J S Bach - 'Weinen, Klagen, Sorgen, Zagen,' BWV 12
Join Exeter Bach Society and Bramdean School Chapel Choir for a liturgical performance of J S Bach's beautiful cantata 'Weinen, Klagen, Sorgen, Zagen,' (BWV 12) with orchestral accompaniment.
Admission is free.
Bach was appointed court organist at Weimar in 1708, a position that made no specific demands on him to compose cantatas. However, after he was promoted to the post of concertmaster in March 1714 his duties expanded. "Weinen, klagen, sorgen, zagen" (Weeping, Wailing, Lamenting, Fearing) was one of the first fruits of Bach's new status, a cantata composed for the third Sunday after Easter (April 22, 1714). It is among the early cantatas later revived for use in Leipzig, where it was performed on April 30, 1724. The text, which describes the afflictions of the Christian and exhorts hearers to remain firm in faithfulness, is believed to be the work of the Weimar court poet Salomo Franck, who furnished the texts of most of Bach's Weimar cantatas. The work is scored for SATB chorus, alto, tenor, and bass soloists, and an orchestra including oboe, "tromba" (trumpet), strings and continuo.
- Chorus: Weinen, Klagen, Sorgen, Zagen
- Recitative (Alto): Wir müssen durch viel Trübsal
- Aria (Alto): Kreuz und Krone sind verbunden
- Aria (Bass): Ich folge Christo nach
- Aria (Tenor): Sei getreu, alle Pein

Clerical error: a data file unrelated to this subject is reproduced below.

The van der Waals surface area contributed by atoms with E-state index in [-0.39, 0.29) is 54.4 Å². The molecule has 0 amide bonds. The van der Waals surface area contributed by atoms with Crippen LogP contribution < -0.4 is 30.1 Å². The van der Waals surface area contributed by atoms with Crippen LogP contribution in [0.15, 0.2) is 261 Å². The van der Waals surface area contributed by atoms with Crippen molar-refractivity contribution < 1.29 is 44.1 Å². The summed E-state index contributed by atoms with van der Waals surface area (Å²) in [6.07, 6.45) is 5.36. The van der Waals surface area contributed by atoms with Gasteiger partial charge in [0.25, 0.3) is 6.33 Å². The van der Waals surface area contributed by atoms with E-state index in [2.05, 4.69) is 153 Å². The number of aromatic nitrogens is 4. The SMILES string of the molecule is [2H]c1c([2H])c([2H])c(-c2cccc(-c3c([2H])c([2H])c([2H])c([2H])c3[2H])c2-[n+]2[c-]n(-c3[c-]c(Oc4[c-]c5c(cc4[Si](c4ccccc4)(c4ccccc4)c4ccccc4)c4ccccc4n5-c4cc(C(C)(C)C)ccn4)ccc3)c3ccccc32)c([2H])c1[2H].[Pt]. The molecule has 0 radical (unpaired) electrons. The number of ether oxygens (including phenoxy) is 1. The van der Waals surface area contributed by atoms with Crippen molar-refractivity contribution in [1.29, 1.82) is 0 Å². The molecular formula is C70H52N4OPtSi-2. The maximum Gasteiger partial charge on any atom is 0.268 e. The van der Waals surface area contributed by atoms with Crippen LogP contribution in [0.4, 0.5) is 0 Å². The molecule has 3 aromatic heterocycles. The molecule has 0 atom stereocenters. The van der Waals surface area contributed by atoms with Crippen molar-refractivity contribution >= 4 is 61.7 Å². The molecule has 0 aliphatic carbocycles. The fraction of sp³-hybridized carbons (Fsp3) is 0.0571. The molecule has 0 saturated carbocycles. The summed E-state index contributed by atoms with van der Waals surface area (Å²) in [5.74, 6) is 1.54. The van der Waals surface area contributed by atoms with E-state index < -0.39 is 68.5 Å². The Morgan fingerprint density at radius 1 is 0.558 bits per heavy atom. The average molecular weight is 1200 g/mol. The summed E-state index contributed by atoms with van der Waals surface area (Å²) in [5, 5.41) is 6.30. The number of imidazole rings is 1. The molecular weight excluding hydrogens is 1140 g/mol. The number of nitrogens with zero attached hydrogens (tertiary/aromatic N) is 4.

- Chorale: Was Gott tut, das ist wohlgetan
As is typical of Bach's early cantatas, the work includes an introductory instrumental sinfonia, here marked Adagio assai. With its plangent oboe solo, the sinfonia is reminiscent of the slow movement of a concerto. The opening chorus is built over a repeated chromatic bass pattern, with each of the words of the title pronounced in turn and overlapping the next. This chorus was later arranged by Bach to form the Crucifixus of the great Mass in B minor. The early style of BWV 12 is confirmed by the inclusion of only one very short passage of recitative. It is given to the alto, and leads straight into an aria (also for alto) via an ascending scale depicting entry into the "Kingdom of God," the words of the final line of the recitative. It is the first of the three successive arias. The text, based upon a passage from Acts, reminds Christians that despite tribulation "their comfort is Christ's wounds." The resolute bass aria that follows also features a rising scale, this time to emphasize the singer's determined "I will follow Christ." The final aria for tenor adds two instrumental voices (symbolizing the Holy Trinity), an ostinato bass, and trumpet, which intones the chorale melody "Jesu, meine Freude." This highly original cantata, which served Bach so well for later recycling, comes to a close with a four-part chorale setting of the hymn "Was Gott tut, das ist wohlgetan" by Samuel Rodigast (1674).
Musical Directors: Jonathan Lucas Wood and Rachel Bennett
Leader: Anna Cockroft
Alto: Rachel Bennett
Tenor: Jonathan Lucas Wood
Bass: Julian Sutton
Oboe: Lynn Carter
Trumpet: Philip Makin
Violin 1: Anna Cockroft
Violin 2: Ruth James
Viola 1: Andrew Gillett
Viola 2: Nicola Smith
Cello: Hilary Boxer
Double Bass: Patrick Butterly
Organ: Andrew Carter